The jury found me guilty of murder in the first degree. There was nothing more to it. My own testimony had hung me is what the papers said. The judge gave me a lengthy sermon which basically told me that I had made a mistake and that I had been given a chance to repent and I had thrown it in their faces. So he had no choice but to give me the maximum sentence. The maximum sentence meant that I’d go to a juvenile home for six years, that was till I was 18 and then spend another 10 years in jail with possibility of parole after that if I behaved well.”
I was transferred to the juvenile home for delinquents as they called it. I had heard from my earlier home that this was the worst place to be. There couldn’t be a place as bad as this. Here they did not discipline you. They simply hit you first and asked questions later. Mama and dada I took a last look at and when I passed by them as I was being led away, I told them “Don’t ever come and see me there. I don’t want you coming to such a place to visit me. If you come there I will refuse to see you.” I then walked away without another word.
My first day in the home was the worst. The minute I entered the place I was stripped, given a cold washing over and then powdered down, and then told to stand in a line with the other kids. We were all then introduced to the head officer there. We were to address him by ‘sir’ but the word we associated with him with was ‘pain’. Needless to say my experiences in there were not the ones I would like to share with y’all.”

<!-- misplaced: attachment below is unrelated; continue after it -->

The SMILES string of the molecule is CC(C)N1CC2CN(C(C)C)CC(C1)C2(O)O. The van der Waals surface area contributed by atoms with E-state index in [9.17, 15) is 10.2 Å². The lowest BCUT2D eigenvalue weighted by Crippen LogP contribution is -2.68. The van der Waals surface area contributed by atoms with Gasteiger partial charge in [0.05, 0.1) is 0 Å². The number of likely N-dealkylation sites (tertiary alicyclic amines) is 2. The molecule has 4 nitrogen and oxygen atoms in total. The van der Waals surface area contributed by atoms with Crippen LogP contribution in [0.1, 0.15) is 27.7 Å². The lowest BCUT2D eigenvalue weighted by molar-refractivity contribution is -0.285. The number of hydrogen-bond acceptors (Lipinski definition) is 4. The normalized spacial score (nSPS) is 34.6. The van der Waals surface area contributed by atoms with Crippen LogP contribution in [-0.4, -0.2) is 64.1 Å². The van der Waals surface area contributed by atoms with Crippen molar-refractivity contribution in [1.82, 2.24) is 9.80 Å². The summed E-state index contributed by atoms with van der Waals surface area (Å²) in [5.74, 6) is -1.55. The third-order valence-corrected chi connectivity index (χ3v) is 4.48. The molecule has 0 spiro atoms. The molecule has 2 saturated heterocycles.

The worst incident that took place was on the night before my parole. I had gone up in front of the parole board and I had not told them a word of the abuse I suffered inside. I didn’t tell them of the rapes that occurred inside at the hands of the cops; neither did I tell them of the beatings we received or how they leased us out to contract laborers. I smiled and told them that I was happy in the home and that I was content. I had reformed. I had become a better person. I had changed and I said that I was sorry for what I had done. They were happy. I had said all that they wanted to hear. They were thrilled. They signed my papers and I was to go out on parole. I hadn’t been out in 6 years. I couldn’t wait to get out. That night as I was serving in the mess, the new sergeant in the block came up to us and asked where Lionel was. Lionel was the youngest amongst us. He was only 9. He had been implicated in some shooting that he had played no part in. The look on the sergeants face said it all. He wanted Lionel tonight. That night when they came to get Lionel, I offered to take Lionel to the room. Once inside, the sergeant told me I could leave. He then pushed Lionel onto his knees. I couldn’t take it. The kid was too young. This shouldn’t be happening. I saw his baton on the table and the next thing I knew I was pummeling his head again and again. I remember being pulled away from his body by three cops. They had heard the screams and come running in.” The kid had killed a cop. No wonder they had sped up the process. We all looked at each other. None of us knew what to say. He had chosen to tell us this. I couldn’t imagine it. The pain and the agony he must have gone through would have been unbearable. After all that pain he must have been looking forward to death. At least he would be put out of his misery.